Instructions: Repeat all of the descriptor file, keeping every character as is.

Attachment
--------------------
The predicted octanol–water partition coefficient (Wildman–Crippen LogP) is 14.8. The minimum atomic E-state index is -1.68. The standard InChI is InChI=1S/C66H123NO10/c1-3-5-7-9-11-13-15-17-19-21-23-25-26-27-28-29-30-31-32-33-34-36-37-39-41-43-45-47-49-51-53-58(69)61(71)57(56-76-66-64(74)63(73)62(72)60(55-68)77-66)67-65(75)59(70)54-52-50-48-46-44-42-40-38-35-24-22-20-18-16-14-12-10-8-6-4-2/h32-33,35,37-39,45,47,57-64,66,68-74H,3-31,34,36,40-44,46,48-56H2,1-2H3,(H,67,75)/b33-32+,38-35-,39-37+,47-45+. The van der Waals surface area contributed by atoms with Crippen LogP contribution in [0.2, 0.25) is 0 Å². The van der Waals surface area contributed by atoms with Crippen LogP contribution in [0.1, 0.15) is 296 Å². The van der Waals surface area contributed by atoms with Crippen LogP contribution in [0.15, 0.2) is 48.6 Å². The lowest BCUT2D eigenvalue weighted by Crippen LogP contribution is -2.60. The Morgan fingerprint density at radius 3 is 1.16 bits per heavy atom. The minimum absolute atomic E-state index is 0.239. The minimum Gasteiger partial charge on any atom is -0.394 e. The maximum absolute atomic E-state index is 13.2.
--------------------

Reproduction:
The predicted octanol–water partition coefficient (Wildman–Crippen LogP) is 14.8. The minimum atomic E-state index is -1.68. The standard InChI is InChI=1S/C66H123NO10/c1-3-5-7-9-11-13-15-17-19-21-23-25-26-27-28-29-30-31-32-33-34-36-37-39-41-43-45-47-49-51-53-58(69)61(71)57(56-76-66-64(74)63(73)62(72)60(55-68)77-66)67-65(75)59(70)54-52-50-48-46-44-42-40-38-35-24-22-20-18-16-14-12-10-8-6-4-2/h32-33,35,37-39,45,47,57-64,66,68-74H,3-31,34,36,40-44,46,48-56H2,1-2H3,(H,67,75)/b33-32+,38-35-,39-37+,47-45+. The van der Waals surface area contributed by atoms with Crippen LogP contribution in [0.2, 0.25) is 0 Å². The van der Waals surface area contributed by atoms with Crippen LogP contribution in [0.1, 0.15) is 296 Å². The van der Waals surface area contributed by atoms with Crippen LogP contribution in [0.15, 0.2) is 48.6 Å². The lowest BCUT2D eigenvalue weighted by Crippen LogP contribution is -2.60. The Morgan fingerprint density at radius 3 is 1.16 bits per heavy atom. The minimum absolute atomic E-state index is 0.239. The minimum Gasteiger partial charge on any atom is -0.394 e. The maximum absolute atomic E-state index is 13.2.